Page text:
Rows of desks face a projection screen in a classroom-like environment.

October 27, 2017: Inclusive Style Guides

What: Editors BC professional development seminar
When: Friday, October 27, 2017, 9:30 am to 4:30 pm
Where: Room 840, 8th floor, BCIT Downtown Campus, 555 Seymour Street, Vancouver | map
Cost for a full-day: $150 for Editors Canada and ABPBC members ($120 early bird), $215 for non-members ($185 early bird), and $90 for student affiliates.
Cost for a half-day: $90 for Editors Canada and ABPBC members ($70 early bird), $155 for non-members ($135 early bird), and $60 for student affiliates.
Registration: Advance registration required. Registration closes October 23; early-bird rates are in effect through October 13.

Co-presented by Editors BC and the Association of Book Publishers of British Columbia

Writers, editors, and publishers share a responsibility to be mindful of terminology and inclusive language in their publications, particularly in light of recent discussions of cultural appropriation in media and literature. And with the 17th edition of The Chicago Manual of Style published this fall, this is an opportune time for editors to think through these issues when considering updates to their house style guides.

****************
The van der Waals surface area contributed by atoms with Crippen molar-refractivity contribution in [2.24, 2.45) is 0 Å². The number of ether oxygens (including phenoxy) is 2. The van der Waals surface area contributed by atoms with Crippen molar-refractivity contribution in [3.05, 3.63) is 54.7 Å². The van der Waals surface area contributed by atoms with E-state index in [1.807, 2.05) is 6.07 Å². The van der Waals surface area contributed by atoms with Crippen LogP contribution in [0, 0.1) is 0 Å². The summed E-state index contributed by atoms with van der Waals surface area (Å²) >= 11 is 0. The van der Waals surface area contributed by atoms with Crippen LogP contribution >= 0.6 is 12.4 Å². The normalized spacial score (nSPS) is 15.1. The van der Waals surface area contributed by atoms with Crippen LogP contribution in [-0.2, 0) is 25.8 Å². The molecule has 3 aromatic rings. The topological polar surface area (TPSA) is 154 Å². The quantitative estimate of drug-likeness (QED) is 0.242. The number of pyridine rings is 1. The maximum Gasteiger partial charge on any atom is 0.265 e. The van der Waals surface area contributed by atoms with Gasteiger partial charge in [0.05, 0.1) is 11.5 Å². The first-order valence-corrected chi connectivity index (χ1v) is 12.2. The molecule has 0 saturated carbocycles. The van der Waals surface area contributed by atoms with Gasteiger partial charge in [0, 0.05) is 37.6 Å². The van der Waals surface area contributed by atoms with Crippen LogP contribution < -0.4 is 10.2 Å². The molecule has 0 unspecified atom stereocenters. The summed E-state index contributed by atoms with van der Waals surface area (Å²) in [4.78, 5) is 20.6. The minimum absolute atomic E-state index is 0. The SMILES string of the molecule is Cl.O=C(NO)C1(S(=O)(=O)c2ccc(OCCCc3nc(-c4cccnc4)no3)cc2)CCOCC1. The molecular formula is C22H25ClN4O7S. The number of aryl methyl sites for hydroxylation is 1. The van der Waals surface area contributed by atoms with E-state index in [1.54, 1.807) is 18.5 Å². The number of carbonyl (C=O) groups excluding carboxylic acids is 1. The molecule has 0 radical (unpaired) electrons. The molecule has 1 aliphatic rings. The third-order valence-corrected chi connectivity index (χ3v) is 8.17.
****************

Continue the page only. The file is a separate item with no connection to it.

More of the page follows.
This professional development event, split into two three-hour sessions, will encourage participants to think through and navigate the complexities of inclusive language in the context of stylistic editing decisions. Continue reading

Event Review: Battling Woes & Busting Myths

 by Amy Haagsma; review of seminar Usage Woes and Myths with Frances Peck (offered by EAC-BC on April 12, 2014)

Although an EAC member for almost a year, I hadn’t yet had the opportunity to attend one of EAC-BC’s professional development seminars. Usage Woes and Myths with Frances Peck caught my attention right away, as I had learned a lot from Frances through her courses at Simon Fraser University. It initially occurred to me that I might not need the seminar, as I thought I had a pretty good grasp of word usage, but as I started reading the description I realized how wrong I was.

“You’ve sorted out imply and infer.” (Check!)

“You know it’s not all right to use alright.” (It’s not?)

“But what about more troublesome usage points, like the difference between may and might?” (Hmm. I may [or is it might?] need to take this seminar after all.)

“Or such commonly misused words as dilemma and fulsome?” (What’s a fulsome?)

“Is it true that you should always change though to although, till to until?” (I definitely need to take this seminar. Sign me up!)

“Is impact now officially a verb?” (Stop the madness!)
Continue reading